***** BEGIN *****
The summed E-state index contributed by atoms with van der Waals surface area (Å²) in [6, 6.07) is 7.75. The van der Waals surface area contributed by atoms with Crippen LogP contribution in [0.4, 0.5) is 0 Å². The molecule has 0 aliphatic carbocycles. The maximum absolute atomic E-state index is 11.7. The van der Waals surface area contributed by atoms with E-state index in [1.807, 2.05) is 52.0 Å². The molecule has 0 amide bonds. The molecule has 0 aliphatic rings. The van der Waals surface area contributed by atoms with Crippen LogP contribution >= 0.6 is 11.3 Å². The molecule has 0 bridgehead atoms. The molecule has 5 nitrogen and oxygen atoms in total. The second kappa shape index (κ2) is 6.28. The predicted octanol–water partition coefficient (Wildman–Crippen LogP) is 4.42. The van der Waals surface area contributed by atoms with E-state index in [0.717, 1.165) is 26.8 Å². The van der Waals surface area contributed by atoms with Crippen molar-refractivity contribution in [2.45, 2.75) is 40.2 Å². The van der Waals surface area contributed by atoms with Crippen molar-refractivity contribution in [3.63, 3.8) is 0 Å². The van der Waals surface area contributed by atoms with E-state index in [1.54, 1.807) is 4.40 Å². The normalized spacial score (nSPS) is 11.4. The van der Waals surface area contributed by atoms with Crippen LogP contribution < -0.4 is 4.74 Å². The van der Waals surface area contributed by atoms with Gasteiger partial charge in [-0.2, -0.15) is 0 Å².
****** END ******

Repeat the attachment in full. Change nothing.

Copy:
The summed E-state index contributed by atoms with van der Waals surface area (Å²) in [6, 6.07) is 7.75. The van der Waals surface area contributed by atoms with Crippen LogP contribution in [0.4, 0.5) is 0 Å². The molecule has 0 aliphatic carbocycles. The maximum absolute atomic E-state index is 11.7. The van der Waals surface area contributed by atoms with E-state index in [1.807, 2.05) is 52.0 Å². The molecule has 0 amide bonds. The molecule has 0 aliphatic rings. The van der Waals surface area contributed by atoms with Crippen LogP contribution >= 0.6 is 11.3 Å². The molecule has 0 bridgehead atoms. The molecule has 5 nitrogen and oxygen atoms in total. The second kappa shape index (κ2) is 6.28. The predicted octanol–water partition coefficient (Wildman–Crippen LogP) is 4.42. The van der Waals surface area contributed by atoms with E-state index in [0.717, 1.165) is 26.8 Å². The van der Waals surface area contributed by atoms with Crippen molar-refractivity contribution in [2.45, 2.75) is 40.2 Å². The van der Waals surface area contributed by atoms with Crippen molar-refractivity contribution in [3.63, 3.8) is 0 Å². The van der Waals surface area contributed by atoms with E-state index in [1.54, 1.807) is 4.40 Å². The normalized spacial score (nSPS) is 11.4. The van der Waals surface area contributed by atoms with Crippen LogP contribution < -0.4 is 4.74 Å². The van der Waals surface area contributed by atoms with Gasteiger partial charge in [-0.2, -0.15) is 0 Å².